Not so many years ago, President Museveni and Hajj Abdul Nadduli (who needs no introduction) used to encourage mothers to beat the proverbial champion, the rabbit, at breeding.
For Nadduli, it seemed that more children meant bigger stronger tribes. For Mr Museveni, more children meant more economic actors in tomorrow’s Uganda: more producers and more consumers. It all sounded very simple, but possibly mistaken.
Anyway, on his campaign tours, the President would cheer up his peasants with calls that they make more children and take them to him to educate under his UPE programme. That was before USE came along.
I do not know why UPE (Universal Primary Education) is equated with the idea of education as a freebie. Because, I believe, you can have a policy and a law compelling all parents to send all their children to primary school and have them pay for the service, with penalties for breaking the law; that would be universal education.
You can also have a situation like Uganda’s, where most of the children get enrolled, but can spend their school days playing and looking for mangoes before they drop out to do something more meaningful to them than going to school, without anybody getting punished.
In Pader District, for instance, the P7 completion rate is 26 per cent for enrolled boys and 17 per cent for girls. (See Daily Monitor, March 31). When you consider the quality of education received by even those who complete in depressed parts of the country, this is universal primary education only in name.
The NRM has a problem. Okay, there is the widely sung discipline of its soldiers (compared to the excesses of Obote’s and Amin’s armies), which does not mean that the UPDF is spectacular, but is now rated more like an average African army.
But the NRM has such a patchy record as a ruling and governing entity that it has almost only the shoddy UPE and USE to show off as goods for the people.
The propaganda has been so persistent that UPE has grown into something of a sacred cow. Even among its harshest critics, few are bold enough to demand the right thing, its abolition.
First, for serious (not necessarily rich) parents, UPE is not free. They put into the education of their children much more money than the government pays as “school fees”.
Secondly, for lazy, backward parents, UPE is free and that is it. Education is the government’s responsibility; they are not going to spend on anything related to school. Without much luck, their children are likely to form the bulk of the unenviable “UPE products”.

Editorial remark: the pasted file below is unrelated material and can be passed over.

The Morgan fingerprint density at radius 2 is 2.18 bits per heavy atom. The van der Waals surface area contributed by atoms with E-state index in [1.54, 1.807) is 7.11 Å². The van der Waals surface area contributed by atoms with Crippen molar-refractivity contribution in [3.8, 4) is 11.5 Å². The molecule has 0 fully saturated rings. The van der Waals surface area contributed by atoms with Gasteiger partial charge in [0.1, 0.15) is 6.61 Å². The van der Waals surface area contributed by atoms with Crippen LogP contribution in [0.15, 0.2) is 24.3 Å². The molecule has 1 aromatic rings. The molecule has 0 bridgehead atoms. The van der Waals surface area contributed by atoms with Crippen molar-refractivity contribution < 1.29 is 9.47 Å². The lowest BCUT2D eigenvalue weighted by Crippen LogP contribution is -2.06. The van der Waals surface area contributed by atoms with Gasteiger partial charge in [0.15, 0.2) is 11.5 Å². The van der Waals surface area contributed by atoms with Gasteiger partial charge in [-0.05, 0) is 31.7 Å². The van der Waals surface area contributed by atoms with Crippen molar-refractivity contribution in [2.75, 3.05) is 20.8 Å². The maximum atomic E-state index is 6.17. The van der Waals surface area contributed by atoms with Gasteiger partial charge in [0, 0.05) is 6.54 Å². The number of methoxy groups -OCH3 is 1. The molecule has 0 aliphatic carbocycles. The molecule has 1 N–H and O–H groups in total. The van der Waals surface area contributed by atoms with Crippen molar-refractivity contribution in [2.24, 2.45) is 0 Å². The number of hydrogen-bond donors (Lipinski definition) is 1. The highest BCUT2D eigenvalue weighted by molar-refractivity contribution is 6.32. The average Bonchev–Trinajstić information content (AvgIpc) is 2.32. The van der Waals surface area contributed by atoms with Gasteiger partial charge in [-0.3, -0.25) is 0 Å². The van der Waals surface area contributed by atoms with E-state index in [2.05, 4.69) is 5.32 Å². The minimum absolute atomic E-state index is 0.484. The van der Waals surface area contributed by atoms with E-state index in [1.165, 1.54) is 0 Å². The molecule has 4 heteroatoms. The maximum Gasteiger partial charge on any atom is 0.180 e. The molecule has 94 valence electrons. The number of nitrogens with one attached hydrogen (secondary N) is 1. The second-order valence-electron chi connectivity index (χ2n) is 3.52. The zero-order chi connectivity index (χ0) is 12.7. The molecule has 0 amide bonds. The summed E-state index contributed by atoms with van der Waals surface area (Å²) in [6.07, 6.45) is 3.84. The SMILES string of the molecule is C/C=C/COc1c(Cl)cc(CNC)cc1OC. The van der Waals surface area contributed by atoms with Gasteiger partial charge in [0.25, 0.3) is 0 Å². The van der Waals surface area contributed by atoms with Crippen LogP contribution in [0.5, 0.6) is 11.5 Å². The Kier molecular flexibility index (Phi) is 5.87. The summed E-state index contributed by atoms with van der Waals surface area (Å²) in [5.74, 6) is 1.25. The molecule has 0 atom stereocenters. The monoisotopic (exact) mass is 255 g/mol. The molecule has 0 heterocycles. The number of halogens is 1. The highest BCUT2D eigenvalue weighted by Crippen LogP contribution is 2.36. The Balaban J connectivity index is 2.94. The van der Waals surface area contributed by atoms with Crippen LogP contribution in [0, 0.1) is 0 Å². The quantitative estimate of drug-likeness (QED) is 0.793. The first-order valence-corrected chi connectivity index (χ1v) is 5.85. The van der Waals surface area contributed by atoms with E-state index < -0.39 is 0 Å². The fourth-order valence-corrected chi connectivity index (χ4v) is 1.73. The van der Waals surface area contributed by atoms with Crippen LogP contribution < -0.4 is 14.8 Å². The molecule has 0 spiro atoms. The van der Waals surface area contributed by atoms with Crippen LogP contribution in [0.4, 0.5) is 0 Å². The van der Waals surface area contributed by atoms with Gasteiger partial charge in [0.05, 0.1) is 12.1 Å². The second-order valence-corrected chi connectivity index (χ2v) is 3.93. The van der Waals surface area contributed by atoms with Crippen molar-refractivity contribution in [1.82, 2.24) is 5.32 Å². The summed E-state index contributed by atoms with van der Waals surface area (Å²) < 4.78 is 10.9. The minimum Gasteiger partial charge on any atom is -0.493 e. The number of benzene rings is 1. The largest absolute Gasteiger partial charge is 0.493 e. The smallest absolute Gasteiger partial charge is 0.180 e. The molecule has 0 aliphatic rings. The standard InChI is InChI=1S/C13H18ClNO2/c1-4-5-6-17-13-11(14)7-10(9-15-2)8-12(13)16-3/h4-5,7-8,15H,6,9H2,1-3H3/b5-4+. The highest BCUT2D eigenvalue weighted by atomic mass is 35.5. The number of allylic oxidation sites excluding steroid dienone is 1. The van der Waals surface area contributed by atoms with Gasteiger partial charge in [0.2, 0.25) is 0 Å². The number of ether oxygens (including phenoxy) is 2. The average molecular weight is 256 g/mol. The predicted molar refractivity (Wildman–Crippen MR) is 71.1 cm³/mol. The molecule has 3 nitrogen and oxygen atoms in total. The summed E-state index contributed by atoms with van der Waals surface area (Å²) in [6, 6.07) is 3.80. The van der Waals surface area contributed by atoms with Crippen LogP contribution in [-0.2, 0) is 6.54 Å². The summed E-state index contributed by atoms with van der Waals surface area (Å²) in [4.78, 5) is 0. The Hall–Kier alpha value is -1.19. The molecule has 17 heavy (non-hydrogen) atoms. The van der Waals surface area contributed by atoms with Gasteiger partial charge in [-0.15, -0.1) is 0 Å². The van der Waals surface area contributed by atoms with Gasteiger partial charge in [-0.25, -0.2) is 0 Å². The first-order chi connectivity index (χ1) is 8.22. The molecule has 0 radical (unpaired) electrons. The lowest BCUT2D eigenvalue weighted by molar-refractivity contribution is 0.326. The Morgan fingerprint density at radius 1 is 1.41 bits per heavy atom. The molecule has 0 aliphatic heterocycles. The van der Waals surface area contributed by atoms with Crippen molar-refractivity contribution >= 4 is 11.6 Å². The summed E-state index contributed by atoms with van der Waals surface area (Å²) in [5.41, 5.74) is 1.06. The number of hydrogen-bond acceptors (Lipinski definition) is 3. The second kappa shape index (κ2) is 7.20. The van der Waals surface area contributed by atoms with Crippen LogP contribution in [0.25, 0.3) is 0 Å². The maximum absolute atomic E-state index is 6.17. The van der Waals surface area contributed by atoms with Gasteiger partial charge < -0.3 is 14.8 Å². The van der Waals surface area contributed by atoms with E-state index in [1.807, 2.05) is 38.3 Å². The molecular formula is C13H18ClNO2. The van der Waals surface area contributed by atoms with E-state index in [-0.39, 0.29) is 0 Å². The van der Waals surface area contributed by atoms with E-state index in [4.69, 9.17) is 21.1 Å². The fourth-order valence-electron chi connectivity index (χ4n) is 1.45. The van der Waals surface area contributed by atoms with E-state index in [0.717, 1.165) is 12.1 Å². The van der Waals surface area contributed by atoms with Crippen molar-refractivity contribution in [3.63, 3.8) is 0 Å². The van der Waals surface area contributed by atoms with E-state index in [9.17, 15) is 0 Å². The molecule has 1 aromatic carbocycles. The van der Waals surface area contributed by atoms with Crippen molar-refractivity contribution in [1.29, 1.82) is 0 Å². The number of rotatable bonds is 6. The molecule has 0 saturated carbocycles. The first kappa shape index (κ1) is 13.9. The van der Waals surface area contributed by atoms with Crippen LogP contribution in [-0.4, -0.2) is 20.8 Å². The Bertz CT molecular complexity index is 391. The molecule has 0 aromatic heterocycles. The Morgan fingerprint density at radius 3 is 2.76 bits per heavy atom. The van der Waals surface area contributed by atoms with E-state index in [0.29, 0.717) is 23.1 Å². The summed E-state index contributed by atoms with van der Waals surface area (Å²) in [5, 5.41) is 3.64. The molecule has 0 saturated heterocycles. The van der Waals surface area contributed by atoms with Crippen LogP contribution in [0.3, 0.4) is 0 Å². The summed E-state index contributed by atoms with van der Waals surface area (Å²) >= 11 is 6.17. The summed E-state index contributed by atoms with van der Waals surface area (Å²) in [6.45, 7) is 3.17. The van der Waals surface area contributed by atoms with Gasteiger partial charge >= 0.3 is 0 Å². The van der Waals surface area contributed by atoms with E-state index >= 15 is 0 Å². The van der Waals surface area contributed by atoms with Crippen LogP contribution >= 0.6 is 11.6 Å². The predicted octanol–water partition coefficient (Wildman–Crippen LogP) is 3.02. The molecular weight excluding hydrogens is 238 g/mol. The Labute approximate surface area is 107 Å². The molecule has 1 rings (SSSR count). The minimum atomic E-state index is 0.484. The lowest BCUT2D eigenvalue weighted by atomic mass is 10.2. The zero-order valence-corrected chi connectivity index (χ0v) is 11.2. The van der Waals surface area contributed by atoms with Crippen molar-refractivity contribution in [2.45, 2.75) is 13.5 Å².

The same parents also remember that they do not have graduated tax to pay. What a free ride!
Now, what if we cast primary education in a different responsibility and reward system? All youngsters must go to school. Instead of pouring billions of taxpayers’ money into this huge corrupt enterprise, parents pay. Disobedience means Gen Kayihura brings out, (or turns a blind eye to) the Kiboko Squad. Organised parent resistance means tear-gas. Okay, okay… the courts.
Peasants et al would work harder and produce more to meet the challenge. Better for the economy than today’s parasites. Also, with a direct stake in the system, they would put more pressure on school administrations to deliver quality education.
They might also think harder about the old Nadduli-Museveni fertility gospel of going one better than the rabbit.
Secondary school: The cases that have passed the P7 hurdle have achieved something. Reward: a subsidy, especially since secondary school is generally more expensive than primary.
At both levels, special disadvantaged parent and student cases can get full government bursaries.
The money saved on abolishing UPE and USE would not be for furnishing President Museveni and Premier Mbabazi’s political needs, but for funding higher education, which is tough for many parents. Degrees, vocational training and so on.
Since most of the useless brats have been weeded out, more of the cash at this stage could be “free”; the politician’s word for taxpayers’ money.
Mr Tacca is a novelist, socio-political commentator